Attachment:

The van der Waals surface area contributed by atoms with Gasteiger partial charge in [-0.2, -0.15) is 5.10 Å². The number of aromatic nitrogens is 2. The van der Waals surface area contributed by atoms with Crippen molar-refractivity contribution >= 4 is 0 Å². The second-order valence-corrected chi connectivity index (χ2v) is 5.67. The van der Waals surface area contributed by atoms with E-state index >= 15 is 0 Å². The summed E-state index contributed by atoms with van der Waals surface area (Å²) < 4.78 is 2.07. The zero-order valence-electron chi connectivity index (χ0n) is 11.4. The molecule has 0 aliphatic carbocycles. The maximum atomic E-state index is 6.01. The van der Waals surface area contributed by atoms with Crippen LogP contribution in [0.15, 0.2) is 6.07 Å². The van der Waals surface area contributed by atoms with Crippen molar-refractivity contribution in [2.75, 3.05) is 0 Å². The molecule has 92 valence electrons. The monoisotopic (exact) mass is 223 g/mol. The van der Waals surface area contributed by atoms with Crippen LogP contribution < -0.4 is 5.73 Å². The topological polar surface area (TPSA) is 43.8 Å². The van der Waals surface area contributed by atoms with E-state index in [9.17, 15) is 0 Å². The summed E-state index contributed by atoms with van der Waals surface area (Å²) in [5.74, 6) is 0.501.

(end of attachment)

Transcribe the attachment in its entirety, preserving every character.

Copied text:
The van der Waals surface area contributed by atoms with Gasteiger partial charge in [-0.2, -0.15) is 5.10 Å². The number of aromatic nitrogens is 2. The van der Waals surface area contributed by atoms with Crippen molar-refractivity contribution >= 4 is 0 Å². The second-order valence-corrected chi connectivity index (χ2v) is 5.67. The van der Waals surface area contributed by atoms with E-state index >= 15 is 0 Å². The summed E-state index contributed by atoms with van der Waals surface area (Å²) < 4.78 is 2.07. The zero-order valence-electron chi connectivity index (χ0n) is 11.4. The molecule has 0 aliphatic carbocycles. The maximum atomic E-state index is 6.01. The van der Waals surface area contributed by atoms with Crippen LogP contribution in [0.15, 0.2) is 6.07 Å². The van der Waals surface area contributed by atoms with Crippen molar-refractivity contribution in [2.75, 3.05) is 0 Å². The molecule has 92 valence electrons. The monoisotopic (exact) mass is 223 g/mol. The van der Waals surface area contributed by atoms with Crippen LogP contribution < -0.4 is 5.73 Å². The topological polar surface area (TPSA) is 43.8 Å². The van der Waals surface area contributed by atoms with E-state index in [9.17, 15) is 0 Å². The summed E-state index contributed by atoms with van der Waals surface area (Å²) in [5.74, 6) is 0.501.